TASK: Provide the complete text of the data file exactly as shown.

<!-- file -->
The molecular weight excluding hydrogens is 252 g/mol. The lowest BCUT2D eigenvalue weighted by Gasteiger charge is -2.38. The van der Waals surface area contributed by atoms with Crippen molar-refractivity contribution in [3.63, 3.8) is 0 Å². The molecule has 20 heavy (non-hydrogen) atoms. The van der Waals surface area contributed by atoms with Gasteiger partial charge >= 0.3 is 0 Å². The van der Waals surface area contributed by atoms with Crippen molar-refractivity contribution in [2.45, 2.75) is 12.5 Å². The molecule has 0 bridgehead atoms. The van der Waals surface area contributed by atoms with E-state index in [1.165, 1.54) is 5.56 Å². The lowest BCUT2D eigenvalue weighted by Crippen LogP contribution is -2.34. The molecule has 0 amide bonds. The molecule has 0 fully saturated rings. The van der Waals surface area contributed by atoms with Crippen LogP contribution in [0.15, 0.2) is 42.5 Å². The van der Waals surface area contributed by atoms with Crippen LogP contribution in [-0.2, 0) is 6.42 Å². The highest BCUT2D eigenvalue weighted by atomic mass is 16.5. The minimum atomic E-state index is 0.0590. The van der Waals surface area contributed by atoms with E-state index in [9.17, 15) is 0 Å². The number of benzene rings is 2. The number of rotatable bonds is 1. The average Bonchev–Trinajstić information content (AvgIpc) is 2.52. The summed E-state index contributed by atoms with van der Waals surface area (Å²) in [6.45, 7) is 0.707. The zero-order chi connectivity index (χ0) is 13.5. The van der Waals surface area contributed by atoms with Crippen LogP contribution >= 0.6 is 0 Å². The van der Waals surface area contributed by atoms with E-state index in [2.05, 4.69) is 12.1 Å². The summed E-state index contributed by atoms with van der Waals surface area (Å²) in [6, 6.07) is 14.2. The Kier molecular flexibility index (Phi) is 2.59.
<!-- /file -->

The molecular weight excluding hydrogens is 252 g/mol. The lowest BCUT2D eigenvalue weighted by Gasteiger charge is -2.38. The van der Waals surface area contributed by atoms with Crippen molar-refractivity contribution in [3.63, 3.8) is 0 Å². The molecule has 20 heavy (non-hydrogen) atoms. The van der Waals surface area contributed by atoms with Gasteiger partial charge >= 0.3 is 0 Å². The van der Waals surface area contributed by atoms with Crippen molar-refractivity contribution in [2.45, 2.75) is 12.5 Å². The molecule has 0 bridgehead atoms. The van der Waals surface area contributed by atoms with E-state index in [1.165, 1.54) is 5.56 Å². The lowest BCUT2D eigenvalue weighted by Crippen LogP contribution is -2.34. The molecule has 0 amide bonds. The molecule has 0 fully saturated rings. The van der Waals surface area contributed by atoms with Crippen LogP contribution in [0.15, 0.2) is 42.5 Å². The van der Waals surface area contributed by atoms with Crippen LogP contribution in [-0.2, 0) is 6.42 Å². The highest BCUT2D eigenvalue weighted by atomic mass is 16.5. The minimum atomic E-state index is 0.0590. The van der Waals surface area contributed by atoms with E-state index in [9.17, 15) is 0 Å². The number of benzene rings is 2. The number of rotatable bonds is 1. The average Bonchev–Trinajstić information content (AvgIpc) is 2.52. The summed E-state index contributed by atoms with van der Waals surface area (Å²) in [6.45, 7) is 0.707. The zero-order chi connectivity index (χ0) is 13.5. The van der Waals surface area contributed by atoms with Crippen LogP contribution >= 0.6 is 0 Å². The van der Waals surface area contributed by atoms with E-state index in [2.05, 4.69) is 12.1 Å². The summed E-state index contributed by atoms with van der Waals surface area (Å²) in [6, 6.07) is 14.2. The Kier molecular flexibility index (Phi) is 2.59.